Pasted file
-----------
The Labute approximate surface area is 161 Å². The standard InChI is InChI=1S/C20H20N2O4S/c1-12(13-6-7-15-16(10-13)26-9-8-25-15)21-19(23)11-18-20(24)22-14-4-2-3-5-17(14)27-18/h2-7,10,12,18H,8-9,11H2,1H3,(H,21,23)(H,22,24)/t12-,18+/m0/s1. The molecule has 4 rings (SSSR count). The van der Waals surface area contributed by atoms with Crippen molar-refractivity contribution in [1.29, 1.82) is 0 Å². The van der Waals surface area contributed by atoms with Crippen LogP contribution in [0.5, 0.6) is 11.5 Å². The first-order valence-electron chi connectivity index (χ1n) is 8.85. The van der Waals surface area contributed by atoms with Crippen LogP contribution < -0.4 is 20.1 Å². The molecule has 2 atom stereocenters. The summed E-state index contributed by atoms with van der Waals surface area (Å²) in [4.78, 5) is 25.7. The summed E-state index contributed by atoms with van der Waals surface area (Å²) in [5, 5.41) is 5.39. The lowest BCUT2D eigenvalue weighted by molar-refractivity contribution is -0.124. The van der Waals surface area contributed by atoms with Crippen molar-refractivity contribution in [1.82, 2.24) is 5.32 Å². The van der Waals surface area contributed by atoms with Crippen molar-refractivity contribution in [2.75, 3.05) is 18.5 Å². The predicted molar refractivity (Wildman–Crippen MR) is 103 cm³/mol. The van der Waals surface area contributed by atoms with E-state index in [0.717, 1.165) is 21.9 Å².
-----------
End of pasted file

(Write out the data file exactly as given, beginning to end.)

The Labute approximate surface area is 161 Å². The standard InChI is InChI=1S/C20H20N2O4S/c1-12(13-6-7-15-16(10-13)26-9-8-25-15)21-19(23)11-18-20(24)22-14-4-2-3-5-17(14)27-18/h2-7,10,12,18H,8-9,11H2,1H3,(H,21,23)(H,22,24)/t12-,18+/m0/s1. The molecule has 4 rings (SSSR count). The van der Waals surface area contributed by atoms with Crippen molar-refractivity contribution in [1.29, 1.82) is 0 Å². The van der Waals surface area contributed by atoms with Crippen LogP contribution in [0.5, 0.6) is 11.5 Å². The first-order valence-electron chi connectivity index (χ1n) is 8.85. The van der Waals surface area contributed by atoms with Crippen LogP contribution < -0.4 is 20.1 Å². The molecule has 2 atom stereocenters. The summed E-state index contributed by atoms with van der Waals surface area (Å²) in [4.78, 5) is 25.7. The summed E-state index contributed by atoms with van der Waals surface area (Å²) in [5, 5.41) is 5.39. The lowest BCUT2D eigenvalue weighted by molar-refractivity contribution is -0.124. The van der Waals surface area contributed by atoms with Crippen molar-refractivity contribution in [1.82, 2.24) is 5.32 Å². The van der Waals surface area contributed by atoms with Crippen molar-refractivity contribution in [2.75, 3.05) is 18.5 Å². The predicted molar refractivity (Wildman–Crippen MR) is 103 cm³/mol. The van der Waals surface area contributed by atoms with E-state index in [0.717, 1.165) is 21.9 Å².